"We have re-subnetted our network in preparation to turn our wired network totally 802.1x (Extensible Authentication Protocol-Transport Layer Security, or EAP-TLS). Our wireless currently is 802.11i (Wifi Protected Access 2, EAP-TLS) and our NAC (network access control) uses CAT (client assessment tool), a compliancy scanner that configures the 802.1x clients on the fly, [which is] to say it issues the [security-ID] certificate."

Don't Tread on Me

Installing and configuring the college's wireless network has been a relatively straightforward task, according to Brown.

Along with improved access and lower equipment and maintenance costs, Colby-Sawyer's team has seen a sharp increase in the number of security threats, however. "We are seeing malware threats increase tenfold -- last year's detections were well over 1 million," Brown reported.

"Social engineering has been a big problem, [and even] legitimate companies, like AOL-Netscape, are packaging more spyware."

The growing use of spyware is a "very hot topic of discussion for all schools," Dave Feligno, education sales manager at security systems provider ESET, told TechNewsWorld. "As the motivation for making malware has shifted from fame to fortune, ESET has noticed a significant increase in the samples we receive."

"A lot of research has been done on 802.1x, and we all know of the insecurities of the first few implementations," added Shane Coursen, senior technical consultant at Kaspersky Labs.

"As the protocol matures, it will become more secure," he told TechNewsWorld. "Until then, it seems a lot of people know that it is insecure to a certain degree -- [moreso] than TCP/IP (Transmission Control Protocol /Internet Protocol), for example -- and are somewhat shy in adapting the technology [for] their critical infrastructure."

In addition to upgrading and reconfiguring its 802.1x network and adopting the latest WPA2 encryption standard, Colby-Sawyer's IT security team has installed a complement of vendor-supplied security software.

They use a network access control system that has been integrated with their intrusion prevention system, Coursen said, along with firewalls, bandwidth shapers, and ESET's NOD32 spyware and malware solution.

While the WPA and WPA2 approach improves on the older wireless encryption protocol (WEP), "as with nearly every other 'secure' network communications method, it is not foolproof and can be attacked," Coursen pointed out. "However, we aren't seeing those kinds of attacks yet. Today, it is more often the case of an attacker taking advantage of a misconfigured router or other wireless device."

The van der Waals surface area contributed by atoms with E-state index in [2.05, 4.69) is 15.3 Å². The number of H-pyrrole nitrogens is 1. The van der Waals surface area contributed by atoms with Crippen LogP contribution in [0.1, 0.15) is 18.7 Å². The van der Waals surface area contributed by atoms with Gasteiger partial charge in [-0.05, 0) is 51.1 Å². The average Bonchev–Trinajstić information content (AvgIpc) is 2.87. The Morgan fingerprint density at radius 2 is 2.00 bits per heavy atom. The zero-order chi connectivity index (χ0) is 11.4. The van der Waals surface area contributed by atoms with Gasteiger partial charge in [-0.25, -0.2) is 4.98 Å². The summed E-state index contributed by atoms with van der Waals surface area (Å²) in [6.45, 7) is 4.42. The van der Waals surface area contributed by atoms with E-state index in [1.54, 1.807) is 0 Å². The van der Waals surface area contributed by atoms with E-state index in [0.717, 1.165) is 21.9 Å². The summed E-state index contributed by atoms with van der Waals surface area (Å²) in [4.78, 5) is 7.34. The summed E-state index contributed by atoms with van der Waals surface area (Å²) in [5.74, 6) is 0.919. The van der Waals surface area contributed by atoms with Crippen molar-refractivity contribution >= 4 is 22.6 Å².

Continually updated and enhanced security software applications, along with the development of better heuristics to detect unknown threats, have been critical aspects of the IT security department's success to date. "Better detection and central management has been a key for us, as we do not have the staff to address this on a machine by machine basis," Brown said.

From his discussions with administrators at schools of all sizes, Feligno said it has become clear that everywhere on campus, they are looking for a better way to protect their desktops and servers.

"Even with gateway- and network-based protection in numerous forms -- such as IPS systems, mail scanners, Internet filters and packet shapers -- it is still a cause for alarm that malware is getting through to the end point," he said.

"A part of this is attributed to internal attacks, meaning someone from the inside is trying to penetrate their systems with crafted malware," Feligno explained. "Taking that into consideration, schools are now looking at other solutions besides the traditional top three malware scanners in the market (by revenue generation), and are focusing their efforts on finding more granular heuristic detection with vendors they may not have had experience with in the past, like ESET."

Having decided to take the initiative and on their own bolster Web browser security, Brown said he and his colleagues have also adopted active directory policies to control Internet Explorer.

In addition, "[we are] implementing better detection in our IPS by running antivirus and anti-spyware side by side," he commented. "The harder we work at cleaning up student computers, the more our own support calls and labor have gone down -- and overall protection and computer user satisfaction is up."